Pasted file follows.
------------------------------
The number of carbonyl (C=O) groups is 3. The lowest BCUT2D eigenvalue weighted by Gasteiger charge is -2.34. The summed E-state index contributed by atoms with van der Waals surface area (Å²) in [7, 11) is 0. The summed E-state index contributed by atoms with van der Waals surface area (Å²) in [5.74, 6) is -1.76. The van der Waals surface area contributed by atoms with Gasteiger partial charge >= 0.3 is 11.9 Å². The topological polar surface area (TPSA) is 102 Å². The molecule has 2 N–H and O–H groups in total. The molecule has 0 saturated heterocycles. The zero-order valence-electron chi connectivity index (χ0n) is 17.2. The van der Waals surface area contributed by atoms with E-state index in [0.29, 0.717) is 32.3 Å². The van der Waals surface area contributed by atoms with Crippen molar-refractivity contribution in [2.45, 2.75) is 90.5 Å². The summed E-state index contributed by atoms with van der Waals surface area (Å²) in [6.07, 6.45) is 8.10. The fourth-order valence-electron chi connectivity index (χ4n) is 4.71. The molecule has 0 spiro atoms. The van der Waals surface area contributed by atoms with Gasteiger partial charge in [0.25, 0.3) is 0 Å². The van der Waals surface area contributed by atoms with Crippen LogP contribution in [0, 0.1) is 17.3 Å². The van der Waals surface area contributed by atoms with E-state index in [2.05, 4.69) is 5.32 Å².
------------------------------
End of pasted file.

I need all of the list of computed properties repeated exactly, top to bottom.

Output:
The number of carbonyl (C=O) groups is 3. The lowest BCUT2D eigenvalue weighted by Gasteiger charge is -2.34. The summed E-state index contributed by atoms with van der Waals surface area (Å²) in [7, 11) is 0. The summed E-state index contributed by atoms with van der Waals surface area (Å²) in [5.74, 6) is -1.76. The van der Waals surface area contributed by atoms with Gasteiger partial charge >= 0.3 is 11.9 Å². The topological polar surface area (TPSA) is 102 Å². The molecule has 2 N–H and O–H groups in total. The molecule has 0 saturated heterocycles. The zero-order valence-electron chi connectivity index (χ0n) is 17.2. The van der Waals surface area contributed by atoms with E-state index in [0.29, 0.717) is 32.3 Å². The van der Waals surface area contributed by atoms with Crippen molar-refractivity contribution in [2.45, 2.75) is 90.5 Å². The summed E-state index contributed by atoms with van der Waals surface area (Å²) in [6.07, 6.45) is 8.10. The fourth-order valence-electron chi connectivity index (χ4n) is 4.71. The molecule has 0 spiro atoms. The van der Waals surface area contributed by atoms with Gasteiger partial charge in [0.25, 0.3) is 0 Å². The van der Waals surface area contributed by atoms with Crippen LogP contribution in [0, 0.1) is 17.3 Å². The van der Waals surface area contributed by atoms with E-state index in [2.05, 4.69) is 5.32 Å².